This weekend, of course, was Father’s Day weekend. We spent the first half celebrating with my brother and his wife over their son’s high school graduation (go Chris!). The celebration included lobster rolls, buckets of beer (I’m not kidding – buckets), a warm sunny day, and reclining seats on the ride home so I could sleep. (Note to self – next time eat a little more, drink a little less.)
And then that brought us to Sunday. In our neck of the woods we usually have a local rib fest on Father’s Day weekend. It’s a wonderful event, well run, and lots of fun. We’ve gone for many years, but when you take 8 people to a rib fest (you have to pay to get in) and then you have to pay about $25 for each half rack of ribs (and let’s not forget the drinks, sides, and ice cream that all goes with that) we found ourselves often taking out a small mortgage just to attend.
The ribs were good, the festival was entertaining, but my pocketbook cried every time we went. Continue reading
This weekend I spent some time going through my mother’s collection of cookbooks. She had quite a few of those church and garden club ones, you know the cookbooks that are sold as fundraisers of which you are obligated to buy? I don’t mind getting those community cookbooks at all, in fact they often end up having the best “handed-down” recipes ever. So nothing (and I mean nothing) was going to be moved to the discard pile until every single recipe in every single book was looked at.
And low and behold, I found this gem of a recipe from, of all people, my Aunt Diane.
In reading how and where it was served, I thought it would be perfect as a Memorial Day appetizer. Looks straight forward right? It is – provided you know where to find all the ingredients in the store. I had no idea where to find jalapeno relish (it’s near the hot pepper jellies which is near the mustard/olives condiments) and I honestly had to google Chili sauce because I had never used it before and didn’t even know what it looked like (FYI you can find it near the ketchup.) In any event, once I had the ingredients, it was spit spot and done. Continue reading
At a yard sale this weekend I found a treasure trove of old handwritten recipes. Oh sure, there were many recipes cut out from magazines (Robert Conrad’s potato casserole anyone?) but it was the ones written on those 1950’s – 1970 recipe cards (you know the ones with the little flower decorations in the upper left corner) that got my attention.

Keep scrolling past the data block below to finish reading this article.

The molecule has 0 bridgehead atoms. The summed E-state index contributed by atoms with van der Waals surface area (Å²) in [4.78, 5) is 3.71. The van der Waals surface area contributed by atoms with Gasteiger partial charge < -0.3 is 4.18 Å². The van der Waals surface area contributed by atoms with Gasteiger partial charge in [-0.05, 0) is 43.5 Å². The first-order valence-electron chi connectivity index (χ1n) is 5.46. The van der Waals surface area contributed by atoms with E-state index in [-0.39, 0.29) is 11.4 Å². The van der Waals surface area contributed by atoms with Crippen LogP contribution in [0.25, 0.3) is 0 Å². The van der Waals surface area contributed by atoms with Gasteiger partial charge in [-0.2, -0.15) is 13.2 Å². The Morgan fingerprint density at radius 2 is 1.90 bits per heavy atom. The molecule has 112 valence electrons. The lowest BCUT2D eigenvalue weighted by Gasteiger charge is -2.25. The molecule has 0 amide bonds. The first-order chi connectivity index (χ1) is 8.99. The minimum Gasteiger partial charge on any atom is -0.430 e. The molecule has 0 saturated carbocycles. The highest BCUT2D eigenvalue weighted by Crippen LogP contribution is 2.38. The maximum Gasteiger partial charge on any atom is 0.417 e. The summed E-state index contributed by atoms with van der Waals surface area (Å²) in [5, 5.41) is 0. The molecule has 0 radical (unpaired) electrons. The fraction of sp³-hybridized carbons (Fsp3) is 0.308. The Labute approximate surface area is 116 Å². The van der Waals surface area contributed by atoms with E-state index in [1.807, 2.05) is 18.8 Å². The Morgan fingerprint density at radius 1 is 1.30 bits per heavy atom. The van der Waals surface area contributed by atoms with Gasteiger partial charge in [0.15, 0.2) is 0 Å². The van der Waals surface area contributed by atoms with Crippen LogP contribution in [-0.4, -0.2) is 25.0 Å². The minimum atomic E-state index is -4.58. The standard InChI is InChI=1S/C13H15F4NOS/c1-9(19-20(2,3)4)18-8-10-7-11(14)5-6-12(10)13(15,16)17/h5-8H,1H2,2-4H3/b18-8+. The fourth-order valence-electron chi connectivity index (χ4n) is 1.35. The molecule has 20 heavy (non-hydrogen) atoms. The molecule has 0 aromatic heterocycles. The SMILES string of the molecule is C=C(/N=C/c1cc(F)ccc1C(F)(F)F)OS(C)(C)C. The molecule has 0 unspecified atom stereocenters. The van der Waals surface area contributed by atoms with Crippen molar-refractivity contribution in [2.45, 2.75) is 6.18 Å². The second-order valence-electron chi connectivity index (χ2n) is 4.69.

I have a few of my mother’s handwritten cards and I consider them to be among my most treasured possessions. (Soon, I’ll be making those chocolate, peanut butter, rice Krispy cookies that I talked about at my mom’s funeral.)
It’s a lost art. Who writes down recipes anymore? It’s more like, if someone requests a recipe we send them the link to where they can find it, time just seems to fly a little faster these days. And even if we had the time to write down a recipe, who has the time to make it other than for a special occasion? Pizza hut to the rescue.
Well I have time (in between everything else I have to do.)
Think about it. When I grew up food was how you showed your creativity. While my mother did work (after the kids had gotten older) most women didn’t, they stayed at home and took care of the flock. Preparing food was how they nourished their families, while the recipes nourished their creativity. When received from a friend, most recipe cards began with “from the kitchen of..” Sharing recipes was the social network of its time.
My kids, who are the sons and daughters of this storyteller definitely know the potential of a good story (or two) when they see it. Helping me sort through the recipes on Saturday night and placing them into two binders, every single one of my kids knew what was coming.
What will we start with first? They asked me. Continue reading
This morning I was having an online conversation with a friend. At the end of our conversation (where several positive things were decided) I signed off by telling him that he was a “Good Egg.”
He returned with this:
Thanks Wendy. “Good Egg” has long been a high compliment in my book. Did you use it before you started the chicken raising?
To which I replied:
Nope, only after I realized how much work, time, and effort goes into creating something that is given away to nourish others did I ever truly realize that the term “good egg” is a true compliment of the highest order.
Well, it’s the truth.
Wendy Thomas writes about the lessons learned while raising children and chickens in New Hampshire. Contact her at Wendy@SimpleThrift.com
Also, join me on Facebook to find out more about the flock (children and chickens) and see some pretty funny chicken jokes, photos of tiny houses, and even a recipe or two.
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This past Christmas, a very good friend of mine (hi Gina)gave me a most incredible gift for Christmas. Be careful of the bag, she told me. It’s fragile.
I’m not one to open gifts early and so I waited and on Christmas morning, I discovered that she had given me some of the most incredible, artful, and beautiful eggs I had ever seen.
The first egg is called a Victorian Lace Egg made by Beth Ann Magnuson at The Feathered Nest (http://www.bishophill.com/featherednest.php) To create this egg, she employed a high tech, high speed drill. The tool makes it possible to cut eggshells into intricate designs reminiscent of exquisite antique Victorian lace. Patterns are drawn and cut by hand. Each shell is a unique natural wonder, each is a are delicate work of art.